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Marco Rubio calls Hillary Clinton ‘yesterday’ at CPAC appearance

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Despite all the speculation, Marco Rubio made one thing clear during his 21-minute appearance at CPAC in suburban Washington, D.C., on Friday morning — he still hasn’t decided if he’s running for president.

“I haven’t made that decision yet, Sean, but good try,” he said, smiling after moderator Sean Hannity asked him why he wanted to be president. He refused to respond to Hannity’s follow-up about where he stood on a scale of 1-to-100 on making such a decision. “I have to decide through careful prayer where is the best place for me to serve this country at this stage in my life.”

Hannity helpfully noted that while Florida election law forbids him from running simultaneously for two offices, he doesn’t have to decide about running for re-election to his U.S. Senate seat until sometime next spring. But Rubio said he wouldn’t play political games, because he doesn’t intend on spending his whole life in politics. “Maybe I’ll buy an NFL team,” he said.

Rubio took the first six and a half minutes of his time in front of the CPAC audience to give a variation of his speech on American exceptionalism, with a considerable dose of Barack Obama bashing.
“And a foreign policy that treats the ayatollah in Iran with more respect than the prime minister of Israel,” he said solemnly, declaring that the country was on the decline — but could be reversed if a Republican wins the White House in 2016.

The president’s negotiations with Iran have become the latest issue that the political right has seized upon of late, and Rubio kept up that theme when Hannity later asked him what he would do to battle ISIS.

Rubio said that if Obama truly wanted to defeat the terrorist organization militarily, it could be done. Making it sound so obvious that it’s shocking that the administration hasn’t tried it already, he would round up a military force Sunni Arab nations like Egypt, Saudi Arabia, Jordan, Quarter and the U.A.E., aided by U.S. air power, he didn’t explain if that would involve U.S. ground troops. However, he instead used it as a talking point to slam Obama for wanting to upset Iran.

“He doesn’t want to do anything that upsets Iran and they don’t like it when we send military force in the region, because they think the region should belong to them.”

A major knock on Rubio among hardline conservatives occurred during the middle of his term for Senate  — his out-front support for a comprehensive immigration bill that he seemed to immediately distance himself from after it passed in the Senate. He again today said that other issues like border security and a system to verify undocumented workers is required first before revisiting the legislation that he helped shepherd through the Senate.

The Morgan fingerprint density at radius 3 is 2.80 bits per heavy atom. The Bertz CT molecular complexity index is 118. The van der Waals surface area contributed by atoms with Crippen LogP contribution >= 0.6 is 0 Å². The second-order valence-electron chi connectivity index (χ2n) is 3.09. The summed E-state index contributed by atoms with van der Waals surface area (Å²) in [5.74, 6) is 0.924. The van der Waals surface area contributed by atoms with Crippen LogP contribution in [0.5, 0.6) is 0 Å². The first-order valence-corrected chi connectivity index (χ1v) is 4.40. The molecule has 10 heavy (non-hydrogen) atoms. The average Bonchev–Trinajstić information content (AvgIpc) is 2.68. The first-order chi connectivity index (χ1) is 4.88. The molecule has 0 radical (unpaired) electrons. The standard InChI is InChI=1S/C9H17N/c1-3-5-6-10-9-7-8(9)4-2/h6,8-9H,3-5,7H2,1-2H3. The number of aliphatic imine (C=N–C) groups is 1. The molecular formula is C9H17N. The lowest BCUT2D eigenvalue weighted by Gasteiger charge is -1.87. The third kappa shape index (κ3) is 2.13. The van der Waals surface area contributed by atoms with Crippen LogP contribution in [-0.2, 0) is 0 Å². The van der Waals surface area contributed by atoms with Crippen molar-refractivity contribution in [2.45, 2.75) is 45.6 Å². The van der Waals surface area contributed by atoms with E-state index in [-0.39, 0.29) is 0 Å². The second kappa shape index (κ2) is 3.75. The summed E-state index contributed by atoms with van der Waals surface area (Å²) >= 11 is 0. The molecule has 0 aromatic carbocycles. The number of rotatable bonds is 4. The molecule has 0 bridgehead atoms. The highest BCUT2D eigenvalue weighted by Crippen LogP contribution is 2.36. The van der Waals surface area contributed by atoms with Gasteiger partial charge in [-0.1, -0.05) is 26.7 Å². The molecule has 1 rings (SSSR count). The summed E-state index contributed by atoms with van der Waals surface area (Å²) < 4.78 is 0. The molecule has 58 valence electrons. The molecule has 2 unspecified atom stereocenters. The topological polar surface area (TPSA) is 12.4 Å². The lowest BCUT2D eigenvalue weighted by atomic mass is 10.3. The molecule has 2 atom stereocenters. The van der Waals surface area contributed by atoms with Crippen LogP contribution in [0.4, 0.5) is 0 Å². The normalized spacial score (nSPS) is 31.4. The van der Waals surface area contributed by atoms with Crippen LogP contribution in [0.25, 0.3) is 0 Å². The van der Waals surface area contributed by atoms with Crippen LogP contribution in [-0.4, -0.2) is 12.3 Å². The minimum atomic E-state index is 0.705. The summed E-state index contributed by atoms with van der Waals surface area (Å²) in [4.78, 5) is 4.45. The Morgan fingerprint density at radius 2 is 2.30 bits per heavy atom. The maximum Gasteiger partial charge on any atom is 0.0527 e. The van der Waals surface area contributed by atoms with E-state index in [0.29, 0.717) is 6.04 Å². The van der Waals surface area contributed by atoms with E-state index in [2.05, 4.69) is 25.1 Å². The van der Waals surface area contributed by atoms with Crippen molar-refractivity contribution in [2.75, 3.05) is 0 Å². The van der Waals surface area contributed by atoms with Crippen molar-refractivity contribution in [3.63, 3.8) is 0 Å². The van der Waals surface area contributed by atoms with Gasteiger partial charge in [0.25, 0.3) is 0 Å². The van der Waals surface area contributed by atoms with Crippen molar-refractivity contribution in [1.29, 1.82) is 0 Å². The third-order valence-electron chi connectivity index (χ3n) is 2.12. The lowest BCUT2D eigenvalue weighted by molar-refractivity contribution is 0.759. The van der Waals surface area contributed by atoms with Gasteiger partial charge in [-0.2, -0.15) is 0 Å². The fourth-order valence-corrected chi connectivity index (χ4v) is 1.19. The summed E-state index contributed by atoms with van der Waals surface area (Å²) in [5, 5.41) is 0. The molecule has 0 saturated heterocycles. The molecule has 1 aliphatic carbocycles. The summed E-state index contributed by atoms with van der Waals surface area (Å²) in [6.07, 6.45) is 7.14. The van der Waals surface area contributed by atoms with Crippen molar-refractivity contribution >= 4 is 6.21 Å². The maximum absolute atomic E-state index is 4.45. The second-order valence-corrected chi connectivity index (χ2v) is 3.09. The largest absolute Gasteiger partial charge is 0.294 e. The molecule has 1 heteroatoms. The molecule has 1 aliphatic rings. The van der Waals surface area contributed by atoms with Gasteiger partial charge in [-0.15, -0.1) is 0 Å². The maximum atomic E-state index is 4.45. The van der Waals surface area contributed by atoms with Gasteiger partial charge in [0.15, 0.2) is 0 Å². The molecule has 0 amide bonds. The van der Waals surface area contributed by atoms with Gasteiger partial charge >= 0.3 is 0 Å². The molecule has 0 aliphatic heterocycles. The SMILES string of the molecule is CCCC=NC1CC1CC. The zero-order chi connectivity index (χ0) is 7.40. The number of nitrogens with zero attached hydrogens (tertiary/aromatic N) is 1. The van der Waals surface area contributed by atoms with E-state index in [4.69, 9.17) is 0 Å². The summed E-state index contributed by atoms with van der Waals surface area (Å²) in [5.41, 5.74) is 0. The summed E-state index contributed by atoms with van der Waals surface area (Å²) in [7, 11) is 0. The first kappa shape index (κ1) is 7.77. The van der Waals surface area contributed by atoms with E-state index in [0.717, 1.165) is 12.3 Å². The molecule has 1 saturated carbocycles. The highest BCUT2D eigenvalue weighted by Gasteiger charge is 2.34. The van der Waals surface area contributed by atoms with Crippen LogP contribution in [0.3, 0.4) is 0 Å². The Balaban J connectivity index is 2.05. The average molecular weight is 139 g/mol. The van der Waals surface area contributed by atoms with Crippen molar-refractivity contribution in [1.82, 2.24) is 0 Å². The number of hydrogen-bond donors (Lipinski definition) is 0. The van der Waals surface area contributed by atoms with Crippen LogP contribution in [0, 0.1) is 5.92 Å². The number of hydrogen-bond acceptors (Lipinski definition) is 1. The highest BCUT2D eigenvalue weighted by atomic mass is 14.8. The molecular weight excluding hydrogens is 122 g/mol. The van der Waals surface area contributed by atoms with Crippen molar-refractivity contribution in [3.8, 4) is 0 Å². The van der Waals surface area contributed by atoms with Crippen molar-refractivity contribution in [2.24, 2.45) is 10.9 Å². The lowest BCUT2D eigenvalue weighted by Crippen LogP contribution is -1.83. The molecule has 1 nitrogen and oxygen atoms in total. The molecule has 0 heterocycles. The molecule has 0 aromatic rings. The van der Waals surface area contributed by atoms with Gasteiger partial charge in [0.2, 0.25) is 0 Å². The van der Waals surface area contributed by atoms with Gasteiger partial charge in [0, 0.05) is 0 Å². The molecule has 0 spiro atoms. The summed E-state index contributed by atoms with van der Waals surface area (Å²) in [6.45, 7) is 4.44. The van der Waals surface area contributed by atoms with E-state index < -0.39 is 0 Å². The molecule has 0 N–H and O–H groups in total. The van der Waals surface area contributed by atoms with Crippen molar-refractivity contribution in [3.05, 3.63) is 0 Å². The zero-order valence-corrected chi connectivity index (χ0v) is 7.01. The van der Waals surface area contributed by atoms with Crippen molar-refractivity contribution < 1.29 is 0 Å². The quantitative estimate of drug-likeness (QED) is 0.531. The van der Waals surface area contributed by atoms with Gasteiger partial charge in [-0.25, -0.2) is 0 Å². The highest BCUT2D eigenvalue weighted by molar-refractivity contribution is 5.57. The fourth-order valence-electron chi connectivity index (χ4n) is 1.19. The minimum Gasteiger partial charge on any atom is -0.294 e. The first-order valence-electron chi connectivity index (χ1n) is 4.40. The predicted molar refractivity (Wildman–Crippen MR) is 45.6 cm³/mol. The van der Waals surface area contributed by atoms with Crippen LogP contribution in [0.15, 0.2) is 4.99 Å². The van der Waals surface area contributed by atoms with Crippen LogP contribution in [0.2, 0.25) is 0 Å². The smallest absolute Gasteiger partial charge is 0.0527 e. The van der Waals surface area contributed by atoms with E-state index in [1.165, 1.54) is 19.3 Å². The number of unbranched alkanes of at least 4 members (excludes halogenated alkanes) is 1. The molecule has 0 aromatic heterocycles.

“You can’t just tell people you’re going to secure the border, you’re going to put E-Verify — you have to do it. They have to see it, they have to see it working, and then they’re going to have a reasonable conversation with you about the other parts. But they don’t even want to talk about it until that’s done first. And what’s happened over the last two years: the migratory crisis this summer, the two executive orders, that’s now more true than ever.”

Rubio said he was so disturbed by Obama’s executive actions on immigration, which he called unconstitutional. “If you lose that constitutional check and balance on power, you lose the essence of what makes our nation different from a government standpoint,” he said, getting large cheers from the CPAC crowd.

In a lightning round of questions and answers, the only answer that was truly provocative was when Hannity asked the senator about Hillary Clinton.

“Yesterday,” he responded. “Oooh,” Hannity responded.

Mitch Perry has been a reporter with Extensive Enterprises since November of 2014. Previously, he served as five years as the political editor of the alternative newsweekly Creative Loafing. He also was the assistant news director with WMNF 88.5 FM in Tampa from 2000-2009, and currently hosts MidPoint, a weekly talk show, on WMNF on Thursday afternoons. He began his reporting career at KPFA radio in Berkeley. He's a San Francisco native who has now lived in Tampa for 15 years and can be reached at

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